In regards to a discussion on stress as a form of emotional “heat” Lee found a study that seeks to objectively quantify the experience of stress.
“Human Psychophysiological Stress Indices Using Thermodynamics”
(ARPN Journal of Engineering and Applied Sciences Vol. 7, No. 6 June 2012)
My theory is that stress, or Unresolved Emotion, forms when Emotion meets with resistance, and since this is inevitable, the body/mind is constituted as an emotional battery, it stores a physical record of emotional experience. (See last weeks “Sixty Minutes” piece on autobiographical memory, I believe this is physical memory that these rare individuals somehow have access to.) Furthermore, the acquisition and resolution of Unresolved Emotion has a specific direction towards increasing complexity. In other words, the only way an organism can experience Resolved Emotion is by participating in a network of inter-affiliations which thus augments the flow of all these affiliated systems. And in other, other words, the first experience of flow the newborn infant experiences, is recapitulated later by participating in the flow that sustains the complex configuration within which it has become a constituent. It turns out that this theory I arrived at in the 1980‘s, is now being verified by the latest understandings in Thermodynamics, most especially the Constructal Law, and collective animal behavior as well. E–>UE–>RE is a thermodynamic process UE polarizes individuals so that they will configure in a predictable manner, and then the movement towards RE adds new energy by incorporating objects of resistance into that configuration so that it will persist.
In the study mentioned above these particular passages stand out.
“When we look at the human psychophysiological (mind/body) system from a thermodynamic perspective, the dichotomy between mind and body states cease and they become one energy system governed by the law of entropy.”
“At a macroscopic level, the human physiological system behave like a magneto-electro-mechanical system, producing physiological signatures.”
“Cartesian mind-body dualism and modern versions of this viewpoint posit a mind thermodynamical unrelated to the body but informationally interactive. The relation between information and entropy developed by Leon Brillouin demonstrates that any information about the state of a system has entropic consequences. It is therefore impossible to dissociate the mind’s information from the body’s entropy. Knowledge of that state of the system without an energetically significant measurement would lead to a violation of the second law of thermodynamics.”
NDT doesn’t posit a mind thermodynamically unrelated to the body. These were conclusions I arrived in the late seventies/early eighties by learning to see behavior in terms of the immediate-moment and as a function of attraction. An understanding of flow and resistance, embodied by emotion and its counterpart stress, logically follows. It then became clear that the only language that is accurate in explaining behavior are the principles of physics. Thermodynamics and the inverse relationship between emotion and stress is the only model which can smoothly encompass the phenomena of learning, sexuality, personality, memory, neotony, evolution and domestication.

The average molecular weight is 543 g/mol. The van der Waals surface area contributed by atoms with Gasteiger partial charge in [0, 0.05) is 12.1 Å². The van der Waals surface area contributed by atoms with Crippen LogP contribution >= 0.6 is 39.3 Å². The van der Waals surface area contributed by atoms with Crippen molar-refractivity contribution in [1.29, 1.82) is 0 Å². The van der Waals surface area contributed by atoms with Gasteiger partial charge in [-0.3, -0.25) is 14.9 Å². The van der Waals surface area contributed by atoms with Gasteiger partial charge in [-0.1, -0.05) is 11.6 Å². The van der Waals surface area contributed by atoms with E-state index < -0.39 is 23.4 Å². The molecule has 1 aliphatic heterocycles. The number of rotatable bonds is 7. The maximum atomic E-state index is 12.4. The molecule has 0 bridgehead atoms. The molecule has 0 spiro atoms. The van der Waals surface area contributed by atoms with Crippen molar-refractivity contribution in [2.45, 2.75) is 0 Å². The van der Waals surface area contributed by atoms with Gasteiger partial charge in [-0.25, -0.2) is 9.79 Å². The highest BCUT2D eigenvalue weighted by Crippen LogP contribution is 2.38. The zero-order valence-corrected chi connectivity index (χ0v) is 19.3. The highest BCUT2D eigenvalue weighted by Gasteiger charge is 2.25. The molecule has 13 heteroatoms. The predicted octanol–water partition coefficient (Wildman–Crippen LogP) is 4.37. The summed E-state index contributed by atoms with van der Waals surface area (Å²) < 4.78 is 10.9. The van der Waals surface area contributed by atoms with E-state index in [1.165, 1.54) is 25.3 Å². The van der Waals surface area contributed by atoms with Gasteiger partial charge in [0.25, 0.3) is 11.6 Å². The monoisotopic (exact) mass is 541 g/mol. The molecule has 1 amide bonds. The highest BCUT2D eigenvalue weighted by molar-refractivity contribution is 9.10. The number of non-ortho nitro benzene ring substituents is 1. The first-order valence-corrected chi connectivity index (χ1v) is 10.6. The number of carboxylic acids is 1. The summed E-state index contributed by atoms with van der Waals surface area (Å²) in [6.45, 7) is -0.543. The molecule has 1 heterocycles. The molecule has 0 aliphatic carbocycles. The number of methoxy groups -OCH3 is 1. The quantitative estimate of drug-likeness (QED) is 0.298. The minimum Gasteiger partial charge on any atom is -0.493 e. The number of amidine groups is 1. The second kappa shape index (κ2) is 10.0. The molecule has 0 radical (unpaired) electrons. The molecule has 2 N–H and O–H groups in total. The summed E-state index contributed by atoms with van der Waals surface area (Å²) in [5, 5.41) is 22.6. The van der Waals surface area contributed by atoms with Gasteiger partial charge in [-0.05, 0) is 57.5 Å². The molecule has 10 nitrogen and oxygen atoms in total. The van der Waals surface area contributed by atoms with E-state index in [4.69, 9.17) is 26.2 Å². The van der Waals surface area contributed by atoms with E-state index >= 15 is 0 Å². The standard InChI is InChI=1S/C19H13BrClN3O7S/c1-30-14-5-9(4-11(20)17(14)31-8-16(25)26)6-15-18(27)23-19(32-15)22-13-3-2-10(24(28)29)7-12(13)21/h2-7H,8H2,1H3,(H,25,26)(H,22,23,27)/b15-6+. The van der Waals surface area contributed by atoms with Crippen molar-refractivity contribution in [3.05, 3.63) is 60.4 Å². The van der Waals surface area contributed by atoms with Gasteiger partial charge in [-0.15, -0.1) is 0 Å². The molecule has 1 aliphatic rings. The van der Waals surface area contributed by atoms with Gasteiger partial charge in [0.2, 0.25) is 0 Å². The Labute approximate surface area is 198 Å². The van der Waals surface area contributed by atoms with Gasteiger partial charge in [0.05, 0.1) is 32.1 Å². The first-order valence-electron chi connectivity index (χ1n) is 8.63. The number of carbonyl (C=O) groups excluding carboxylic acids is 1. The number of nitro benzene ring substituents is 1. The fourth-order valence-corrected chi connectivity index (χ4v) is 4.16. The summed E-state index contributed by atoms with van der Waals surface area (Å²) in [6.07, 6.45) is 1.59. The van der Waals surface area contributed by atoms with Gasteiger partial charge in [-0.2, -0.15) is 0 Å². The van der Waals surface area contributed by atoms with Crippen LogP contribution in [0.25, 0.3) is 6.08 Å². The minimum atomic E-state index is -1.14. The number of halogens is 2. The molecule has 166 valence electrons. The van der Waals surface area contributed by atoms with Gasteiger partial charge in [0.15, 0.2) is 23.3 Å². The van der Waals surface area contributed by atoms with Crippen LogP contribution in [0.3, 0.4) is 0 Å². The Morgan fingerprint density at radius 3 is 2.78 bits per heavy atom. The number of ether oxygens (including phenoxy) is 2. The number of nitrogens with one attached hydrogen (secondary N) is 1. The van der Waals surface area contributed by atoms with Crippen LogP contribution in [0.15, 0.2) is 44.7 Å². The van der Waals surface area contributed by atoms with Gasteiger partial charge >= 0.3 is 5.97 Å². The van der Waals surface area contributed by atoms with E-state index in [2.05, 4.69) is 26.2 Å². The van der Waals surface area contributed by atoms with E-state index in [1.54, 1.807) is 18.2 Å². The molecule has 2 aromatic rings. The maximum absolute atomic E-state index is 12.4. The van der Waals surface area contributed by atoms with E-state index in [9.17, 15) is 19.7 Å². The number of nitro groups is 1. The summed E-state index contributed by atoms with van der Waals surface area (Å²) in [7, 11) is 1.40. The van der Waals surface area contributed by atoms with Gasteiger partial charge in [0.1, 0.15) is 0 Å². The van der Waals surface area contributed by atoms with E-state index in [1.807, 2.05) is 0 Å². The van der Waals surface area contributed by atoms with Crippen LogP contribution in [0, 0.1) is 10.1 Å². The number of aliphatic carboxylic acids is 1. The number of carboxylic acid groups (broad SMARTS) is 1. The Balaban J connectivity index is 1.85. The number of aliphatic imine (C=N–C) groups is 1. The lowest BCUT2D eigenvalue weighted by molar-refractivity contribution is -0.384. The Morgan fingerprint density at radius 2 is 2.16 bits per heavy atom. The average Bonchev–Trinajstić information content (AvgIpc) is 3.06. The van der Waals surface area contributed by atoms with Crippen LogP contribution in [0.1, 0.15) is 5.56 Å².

Since processes of the body are far older than processes of the mind, we could expect that not only are body and mind wholly integrated, but that the entropic, informational states of the body are predicates for processes of the mind. Therefore the human intellectual view of causation, i.e. the mind thinks–the body acts–and then effects are caused, is not likely shared by the animal mind which would see a change of events through a thermodynamic lens as in: “I feel—things change–then I act. The action then quickly becomes proactive and so it appears to us as if the dog perceives change and its role in effecting and responding to change in the same way we do. In other words, Pavlov’s dog feels it gets the food because it salivates. It is not salivating in anticipation of the food. Salivation is what tasting food feels like, and the feeling is what a dog weights as causative, not its actions.
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Books about Natural Dog Training by Kevin BehanIn Your Dog Is Your Mirror, dog trainer Kevin Behan proposes a radical new model for understanding canine behavior: a dog’s behavior and emotion, indeed its very cognition, are driven by our emotion. The dog doesn’t respond to what the owner thinks, says, or does; it responds to what the owner feels. And in this way, dogs can actually put people back in touch with their own emotions. Behan demonstrates that dogs and humans are connected more profoundly than has ever been imagined — by heart — and that this approach to dog cognition can help us understand many of dogs’ most inscrutable behaviors. This groundbreaking, provocative book opens the door to a whole new understanding between species, and perhaps a whole new understanding of ourselves.
|Natural Dog Training is about how dogs see the world and what this means in regards to training. The first part of this book presents a new theory for the social behavior of canines, featuring the drive to hunt, not the pack instincts, as seminal to canine behavior. The second part reinterprets how dogs actually learn. The third section presents exercises and handling techniques to put this theory into practice with a puppy. The final section sets forth a training program with a special emphasis on coming when called.|